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February 11 is the International day of women and girls in science, a date that was established by the United Nations General Assembly in 2015 with the aim of raising awareness and giving visibility to women who are part of this field as well as bring girls closer to science, mathematics and technology, disciplines that occupy a good part of today's jobs and that continue to be oriented to men.
This is an ideal reason to see the avenues available to us to motivate girls towards these important fields today. How can we parents, teachers and society in general promote the scientific vocation of girls? A question that is talked about a lot. Let's see it!
I recently saw an experiment in a school that caught my attention. The teacher told her students to draw professionals from different sectors, for example, firefighter, scientist, astronaut, mathematician ... The boys and girls had to make a simple drawing in which that professional could be seen and at the same time, give each one a name. Once they finished with their drawings, the teacher collected the sheets, the result was that practically all the students drew male firefighters, mathematicians, or scientists. Why? Probably because of the stereotypes that still persist in our society.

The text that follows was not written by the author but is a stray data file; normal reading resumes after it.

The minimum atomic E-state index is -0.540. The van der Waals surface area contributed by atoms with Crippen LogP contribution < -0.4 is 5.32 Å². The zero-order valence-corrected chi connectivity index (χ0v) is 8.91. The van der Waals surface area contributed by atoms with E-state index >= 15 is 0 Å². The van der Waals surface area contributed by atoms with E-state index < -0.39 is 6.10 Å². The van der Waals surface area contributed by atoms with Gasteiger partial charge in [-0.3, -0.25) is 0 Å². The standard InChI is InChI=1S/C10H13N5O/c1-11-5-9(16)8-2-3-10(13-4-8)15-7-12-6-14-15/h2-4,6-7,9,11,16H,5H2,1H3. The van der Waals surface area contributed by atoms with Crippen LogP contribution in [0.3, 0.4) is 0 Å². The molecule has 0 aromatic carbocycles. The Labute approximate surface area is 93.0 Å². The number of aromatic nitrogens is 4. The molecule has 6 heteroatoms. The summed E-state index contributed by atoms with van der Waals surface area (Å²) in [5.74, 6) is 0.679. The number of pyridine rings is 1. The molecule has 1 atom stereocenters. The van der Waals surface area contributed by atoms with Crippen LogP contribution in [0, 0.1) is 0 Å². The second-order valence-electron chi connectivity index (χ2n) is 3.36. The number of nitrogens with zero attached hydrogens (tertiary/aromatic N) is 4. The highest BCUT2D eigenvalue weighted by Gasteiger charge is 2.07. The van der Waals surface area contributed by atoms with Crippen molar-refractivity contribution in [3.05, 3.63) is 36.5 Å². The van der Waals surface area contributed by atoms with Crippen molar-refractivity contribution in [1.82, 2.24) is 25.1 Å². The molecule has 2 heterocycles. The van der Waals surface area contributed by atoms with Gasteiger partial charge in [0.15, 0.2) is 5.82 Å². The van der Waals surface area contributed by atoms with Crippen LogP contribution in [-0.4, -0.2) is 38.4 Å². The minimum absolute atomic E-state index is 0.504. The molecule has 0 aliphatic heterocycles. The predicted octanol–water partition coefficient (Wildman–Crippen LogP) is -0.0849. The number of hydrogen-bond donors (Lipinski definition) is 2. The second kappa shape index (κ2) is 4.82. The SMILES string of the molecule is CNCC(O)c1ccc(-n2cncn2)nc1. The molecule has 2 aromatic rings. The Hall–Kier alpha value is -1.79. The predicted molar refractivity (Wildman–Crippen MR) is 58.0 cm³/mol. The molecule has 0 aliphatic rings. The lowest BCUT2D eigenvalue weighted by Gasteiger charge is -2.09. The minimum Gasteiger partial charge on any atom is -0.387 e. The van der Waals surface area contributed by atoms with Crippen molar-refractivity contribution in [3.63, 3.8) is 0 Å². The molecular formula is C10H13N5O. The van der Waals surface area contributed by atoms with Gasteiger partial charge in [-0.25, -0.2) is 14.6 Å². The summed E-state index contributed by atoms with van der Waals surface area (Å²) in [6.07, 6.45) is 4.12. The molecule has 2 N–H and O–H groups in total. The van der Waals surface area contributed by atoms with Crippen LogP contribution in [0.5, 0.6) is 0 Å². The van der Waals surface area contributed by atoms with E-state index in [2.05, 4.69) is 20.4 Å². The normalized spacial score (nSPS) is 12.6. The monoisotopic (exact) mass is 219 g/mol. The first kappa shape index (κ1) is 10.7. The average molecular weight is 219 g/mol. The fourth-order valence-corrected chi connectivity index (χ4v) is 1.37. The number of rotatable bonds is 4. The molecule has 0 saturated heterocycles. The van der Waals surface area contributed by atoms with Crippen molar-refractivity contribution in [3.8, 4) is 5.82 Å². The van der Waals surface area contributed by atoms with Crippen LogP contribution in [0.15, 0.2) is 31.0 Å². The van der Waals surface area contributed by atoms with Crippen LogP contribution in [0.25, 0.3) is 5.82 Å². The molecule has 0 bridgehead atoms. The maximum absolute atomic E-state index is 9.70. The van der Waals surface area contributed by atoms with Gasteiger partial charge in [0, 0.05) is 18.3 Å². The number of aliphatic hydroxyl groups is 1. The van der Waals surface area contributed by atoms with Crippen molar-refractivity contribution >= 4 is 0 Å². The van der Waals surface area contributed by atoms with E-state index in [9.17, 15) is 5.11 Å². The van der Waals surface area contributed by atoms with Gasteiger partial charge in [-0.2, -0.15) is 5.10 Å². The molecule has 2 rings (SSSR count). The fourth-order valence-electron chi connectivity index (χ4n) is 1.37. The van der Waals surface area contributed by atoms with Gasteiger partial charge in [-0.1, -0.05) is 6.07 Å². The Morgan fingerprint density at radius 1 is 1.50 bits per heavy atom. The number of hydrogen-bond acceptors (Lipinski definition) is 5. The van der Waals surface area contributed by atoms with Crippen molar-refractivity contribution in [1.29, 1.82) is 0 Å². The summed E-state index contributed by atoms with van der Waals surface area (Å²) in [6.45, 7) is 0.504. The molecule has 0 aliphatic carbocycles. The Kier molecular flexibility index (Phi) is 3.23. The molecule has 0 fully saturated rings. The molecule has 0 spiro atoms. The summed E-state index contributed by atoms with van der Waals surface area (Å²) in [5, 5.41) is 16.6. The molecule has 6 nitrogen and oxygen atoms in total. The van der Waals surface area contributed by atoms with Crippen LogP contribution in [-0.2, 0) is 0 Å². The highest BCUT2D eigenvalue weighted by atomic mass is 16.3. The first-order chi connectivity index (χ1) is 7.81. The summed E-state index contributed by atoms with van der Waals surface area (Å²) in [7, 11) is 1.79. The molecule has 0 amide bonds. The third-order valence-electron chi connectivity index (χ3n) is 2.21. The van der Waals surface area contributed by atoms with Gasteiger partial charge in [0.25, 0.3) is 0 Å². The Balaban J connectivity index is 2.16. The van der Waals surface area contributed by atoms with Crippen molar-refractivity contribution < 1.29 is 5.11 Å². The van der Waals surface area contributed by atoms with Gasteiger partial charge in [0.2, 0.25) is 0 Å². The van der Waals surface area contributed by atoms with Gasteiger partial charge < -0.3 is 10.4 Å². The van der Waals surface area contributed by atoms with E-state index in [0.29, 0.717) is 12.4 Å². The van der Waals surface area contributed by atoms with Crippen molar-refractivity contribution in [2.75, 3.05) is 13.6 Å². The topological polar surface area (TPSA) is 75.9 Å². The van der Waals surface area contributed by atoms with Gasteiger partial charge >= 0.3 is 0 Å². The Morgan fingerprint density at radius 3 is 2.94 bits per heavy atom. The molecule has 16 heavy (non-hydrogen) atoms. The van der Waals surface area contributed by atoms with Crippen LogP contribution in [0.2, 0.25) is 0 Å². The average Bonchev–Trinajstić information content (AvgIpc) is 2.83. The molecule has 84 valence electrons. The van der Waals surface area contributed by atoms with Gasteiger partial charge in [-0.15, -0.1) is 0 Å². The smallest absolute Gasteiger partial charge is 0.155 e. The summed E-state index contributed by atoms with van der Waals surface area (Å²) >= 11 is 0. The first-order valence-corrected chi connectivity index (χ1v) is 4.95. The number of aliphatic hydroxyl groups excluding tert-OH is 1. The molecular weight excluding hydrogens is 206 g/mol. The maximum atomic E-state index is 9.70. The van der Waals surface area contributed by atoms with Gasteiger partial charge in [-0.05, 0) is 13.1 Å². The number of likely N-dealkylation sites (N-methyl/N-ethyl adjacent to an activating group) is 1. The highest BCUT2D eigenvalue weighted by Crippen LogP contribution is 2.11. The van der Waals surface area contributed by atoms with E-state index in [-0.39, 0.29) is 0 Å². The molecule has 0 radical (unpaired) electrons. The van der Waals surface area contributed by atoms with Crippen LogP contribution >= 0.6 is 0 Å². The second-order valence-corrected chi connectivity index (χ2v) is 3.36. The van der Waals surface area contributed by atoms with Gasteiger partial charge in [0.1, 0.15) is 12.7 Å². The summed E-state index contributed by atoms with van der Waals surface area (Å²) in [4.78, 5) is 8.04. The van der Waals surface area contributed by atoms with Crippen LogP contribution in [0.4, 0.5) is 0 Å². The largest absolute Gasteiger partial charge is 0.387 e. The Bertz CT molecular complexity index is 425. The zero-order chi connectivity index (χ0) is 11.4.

On the International Day of Women and Girls in Science we want to talk about the importance of orienting careers related to STEM towards boys and girls, that is, that it does not remain only at the level of men as it has always been done . What are STEM careers? You will ask yourself. Well, the most important and the most demanded in the world of work:science, technology, engineering and mathematics. Disciplines all of them that occupy hundreds of areas. Shouldn't we include girls in them too?
But what does the data say about women and science?
- yes Marie Curie (who was a great pioneering scientist in the field of radioactivity) raise your head, most likely you would be proud to know that about 30% of the students of technical careers in Spain are women. Or perhaps it seems a short number for the times that run today. And it is that, however much society has advanced, the gender gap in the field of these academic disciplines remains very marked.